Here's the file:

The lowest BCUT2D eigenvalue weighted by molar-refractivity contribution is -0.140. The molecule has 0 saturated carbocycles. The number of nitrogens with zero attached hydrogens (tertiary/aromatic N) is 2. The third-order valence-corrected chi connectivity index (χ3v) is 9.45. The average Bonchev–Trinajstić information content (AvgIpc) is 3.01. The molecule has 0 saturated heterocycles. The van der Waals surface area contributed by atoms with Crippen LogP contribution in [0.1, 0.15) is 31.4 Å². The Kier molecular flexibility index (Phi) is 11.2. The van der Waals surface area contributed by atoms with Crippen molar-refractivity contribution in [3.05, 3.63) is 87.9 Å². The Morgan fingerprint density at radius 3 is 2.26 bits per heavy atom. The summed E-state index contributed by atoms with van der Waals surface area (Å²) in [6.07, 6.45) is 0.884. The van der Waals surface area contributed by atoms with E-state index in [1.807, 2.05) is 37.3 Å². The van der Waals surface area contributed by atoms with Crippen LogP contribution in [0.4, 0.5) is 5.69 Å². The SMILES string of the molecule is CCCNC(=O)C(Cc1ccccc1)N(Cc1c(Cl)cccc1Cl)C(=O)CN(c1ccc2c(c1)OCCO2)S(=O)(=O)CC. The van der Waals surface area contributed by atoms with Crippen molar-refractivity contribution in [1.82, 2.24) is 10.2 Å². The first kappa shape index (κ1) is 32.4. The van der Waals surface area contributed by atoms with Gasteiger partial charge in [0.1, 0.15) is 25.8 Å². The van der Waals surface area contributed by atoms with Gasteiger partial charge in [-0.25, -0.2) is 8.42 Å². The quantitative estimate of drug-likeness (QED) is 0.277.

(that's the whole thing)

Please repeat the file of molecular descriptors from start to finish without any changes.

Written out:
The lowest BCUT2D eigenvalue weighted by molar-refractivity contribution is -0.140. The molecule has 0 saturated carbocycles. The number of nitrogens with zero attached hydrogens (tertiary/aromatic N) is 2. The third-order valence-corrected chi connectivity index (χ3v) is 9.45. The average Bonchev–Trinajstić information content (AvgIpc) is 3.01. The molecule has 0 saturated heterocycles. The van der Waals surface area contributed by atoms with Crippen LogP contribution in [0.1, 0.15) is 31.4 Å². The Kier molecular flexibility index (Phi) is 11.2. The van der Waals surface area contributed by atoms with Crippen molar-refractivity contribution in [3.05, 3.63) is 87.9 Å². The Morgan fingerprint density at radius 3 is 2.26 bits per heavy atom. The summed E-state index contributed by atoms with van der Waals surface area (Å²) in [6.07, 6.45) is 0.884. The van der Waals surface area contributed by atoms with E-state index in [1.807, 2.05) is 37.3 Å². The van der Waals surface area contributed by atoms with Crippen LogP contribution in [0.4, 0.5) is 5.69 Å². The SMILES string of the molecule is CCCNC(=O)C(Cc1ccccc1)N(Cc1c(Cl)cccc1Cl)C(=O)CN(c1ccc2c(c1)OCCO2)S(=O)(=O)CC. The van der Waals surface area contributed by atoms with Crippen molar-refractivity contribution in [1.82, 2.24) is 10.2 Å². The first kappa shape index (κ1) is 32.4. The van der Waals surface area contributed by atoms with Gasteiger partial charge in [0.1, 0.15) is 25.8 Å². The van der Waals surface area contributed by atoms with Gasteiger partial charge in [-0.25, -0.2) is 8.42 Å². The quantitative estimate of drug-likeness (QED) is 0.277.